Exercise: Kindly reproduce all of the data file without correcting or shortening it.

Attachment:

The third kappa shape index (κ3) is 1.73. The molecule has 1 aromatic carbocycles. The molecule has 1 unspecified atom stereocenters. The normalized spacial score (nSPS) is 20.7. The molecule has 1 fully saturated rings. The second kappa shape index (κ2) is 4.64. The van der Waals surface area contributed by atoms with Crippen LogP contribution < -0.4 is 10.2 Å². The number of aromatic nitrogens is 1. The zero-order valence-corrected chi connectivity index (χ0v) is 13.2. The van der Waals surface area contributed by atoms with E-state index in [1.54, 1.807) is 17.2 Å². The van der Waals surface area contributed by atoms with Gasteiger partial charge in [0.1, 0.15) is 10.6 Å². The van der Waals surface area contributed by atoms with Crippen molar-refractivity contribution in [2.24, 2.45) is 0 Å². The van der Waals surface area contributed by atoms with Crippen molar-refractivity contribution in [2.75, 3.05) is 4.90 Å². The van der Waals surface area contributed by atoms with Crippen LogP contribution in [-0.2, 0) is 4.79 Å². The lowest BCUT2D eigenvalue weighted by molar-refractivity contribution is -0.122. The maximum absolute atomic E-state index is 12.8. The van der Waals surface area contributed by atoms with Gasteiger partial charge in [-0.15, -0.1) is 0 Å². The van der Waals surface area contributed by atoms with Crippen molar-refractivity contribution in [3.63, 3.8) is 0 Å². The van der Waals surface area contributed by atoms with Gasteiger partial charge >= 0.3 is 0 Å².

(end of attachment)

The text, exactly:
The third kappa shape index (κ3) is 1.73. The molecule has 1 aromatic carbocycles. The molecule has 1 unspecified atom stereocenters. The normalized spacial score (nSPS) is 20.7. The molecule has 1 fully saturated rings. The second kappa shape index (κ2) is 4.64. The van der Waals surface area contributed by atoms with Crippen LogP contribution < -0.4 is 10.2 Å². The number of aromatic nitrogens is 1. The zero-order valence-corrected chi connectivity index (χ0v) is 13.2. The van der Waals surface area contributed by atoms with E-state index in [1.54, 1.807) is 17.2 Å². The van der Waals surface area contributed by atoms with Gasteiger partial charge in [0.1, 0.15) is 10.6 Å². The van der Waals surface area contributed by atoms with Crippen molar-refractivity contribution in [2.24, 2.45) is 0 Å². The van der Waals surface area contributed by atoms with Crippen molar-refractivity contribution in [2.75, 3.05) is 4.90 Å². The van der Waals surface area contributed by atoms with Crippen LogP contribution in [-0.2, 0) is 4.79 Å². The lowest BCUT2D eigenvalue weighted by molar-refractivity contribution is -0.122. The maximum absolute atomic E-state index is 12.8. The van der Waals surface area contributed by atoms with Gasteiger partial charge in [-0.15, -0.1) is 0 Å². The van der Waals surface area contributed by atoms with Crippen molar-refractivity contribution in [3.63, 3.8) is 0 Å². The van der Waals surface area contributed by atoms with Gasteiger partial charge >= 0.3 is 0 Å².